My Generation



Filed under Honoring Our Elders, Inspiring, VIDEOS, World Music

4 responses to “My Generation

  1. kamallarosekaur

    It horrifies me to think of Sikh elders in Western elder care facilities. The employees of most Assisted Living and Nursing Homes are kind and loving women, who are grossly over-worked and underpaid. They do not make a living wage nor do they have any health insurance here in the USA. They suffer from caregiver burnout – remember those they serve tend to die on them. They have no Union. They are allotted 1/2 hour to get you up, toiletted, showered, dressed, and headed to breakfast. They simply do not have time for a Sikh’s hair, much less a Sikh’s turban.

  2. the last shot in the video says it all. 8) i’m sure that there are many older musicians who would love to say the same thing. there’s a lady trombonist who sits next to me in the Ballard Sedentary Sousa Band who has a walker and is almost blind, who, if it wasn’t for a devoted family who gives her a ride to and from all rehearsals and performences, probably wouldn’t get out much… but she’s an excellent trombonist. i doubt that she’d get much sympathy if she had no relatives and was in an “old folks home”. after all “love your neighbour even if he (or she) plays the trombone” is not widely followed in our society these days.

    good to connect with you, kamalla! 8)

  3. kamallarosekaur

    Hello Brother Trombone,

    Nice to see you here.

    I worked for an agency for a short spell that sends caregivers to elder’s homes. One of my clients suffered from some short-term, and lots of mid-term memory loss. Her long term memory was fine and she was still very smart and quick. So to aid her through her days, she had clocks in every room and her daily schedule posted in plain sight everywhere. In this way she was able to remain very productive – tend her own hygiene and cook her own meals. But she wasn’t happy. She wandered around from once scheduled activity to the next in a state of gnawing discontent – never quite remembering what she was missing.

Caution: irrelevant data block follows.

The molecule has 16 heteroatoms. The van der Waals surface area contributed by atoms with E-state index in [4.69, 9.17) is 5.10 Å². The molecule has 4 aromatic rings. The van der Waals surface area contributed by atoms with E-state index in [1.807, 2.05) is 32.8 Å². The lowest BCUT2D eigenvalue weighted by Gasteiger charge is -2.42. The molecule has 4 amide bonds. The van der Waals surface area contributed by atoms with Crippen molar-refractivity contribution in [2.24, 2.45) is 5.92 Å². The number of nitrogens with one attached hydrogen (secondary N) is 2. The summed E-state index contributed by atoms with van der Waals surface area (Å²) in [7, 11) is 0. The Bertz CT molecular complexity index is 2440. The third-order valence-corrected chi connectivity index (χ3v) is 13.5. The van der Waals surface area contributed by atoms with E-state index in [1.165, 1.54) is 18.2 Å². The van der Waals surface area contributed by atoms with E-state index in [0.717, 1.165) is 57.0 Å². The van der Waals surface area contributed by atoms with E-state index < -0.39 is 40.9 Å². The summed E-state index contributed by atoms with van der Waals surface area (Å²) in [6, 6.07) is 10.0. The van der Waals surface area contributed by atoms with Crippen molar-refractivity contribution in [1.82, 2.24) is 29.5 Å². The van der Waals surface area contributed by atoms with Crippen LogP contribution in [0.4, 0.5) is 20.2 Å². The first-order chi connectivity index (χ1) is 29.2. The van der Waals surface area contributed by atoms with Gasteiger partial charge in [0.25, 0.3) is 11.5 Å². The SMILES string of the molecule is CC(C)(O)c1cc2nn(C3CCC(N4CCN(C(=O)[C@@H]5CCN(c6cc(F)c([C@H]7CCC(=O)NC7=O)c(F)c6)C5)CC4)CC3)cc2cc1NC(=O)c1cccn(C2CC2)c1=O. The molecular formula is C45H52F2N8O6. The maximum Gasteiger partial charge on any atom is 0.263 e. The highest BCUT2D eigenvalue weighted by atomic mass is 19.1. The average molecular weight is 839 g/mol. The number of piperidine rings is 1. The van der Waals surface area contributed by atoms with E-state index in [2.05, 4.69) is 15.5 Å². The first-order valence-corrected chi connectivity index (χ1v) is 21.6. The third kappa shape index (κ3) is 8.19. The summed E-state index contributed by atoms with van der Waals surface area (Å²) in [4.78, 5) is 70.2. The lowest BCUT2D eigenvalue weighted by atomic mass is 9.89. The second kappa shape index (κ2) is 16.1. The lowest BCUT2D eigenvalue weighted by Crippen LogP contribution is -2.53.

Turns out she was a trumpet player, in fact she had taught music and led a band as her career, and she also performed classical concerts as a soloist. She had been an excellent musician.

    Soon as I met her, I found her trumpet and asked her all about her life. She was thrilled to discover her instrument again, but she got distressed when she could not play it.

    “You haven’t kept your chops up.” I reminded her. “How long will it take to get them back if you practice everyday?”

    We soon figured that it would take a couple weeks and we marked her schedule. We wrote a note to remind her that she needed to get her chops back and to not worry about sounding bad. Later we set up a practice schedule. We wrote a note reminding her that, though she couldn’t play as fast as she once did, that she could still play beautiful music. We scheduled in “free play” (improvizational music-making) time, for her to simply play from her heart.

    Not surprisingly, she suddenly became content and happy.

    Kamalla R. Kaur

  4. you’ll connect with me more frequently now that i’ve subscribed to your blog. if you have an agregator, you can do so with mine, as well: Scab of a nation, driven insane… 8)

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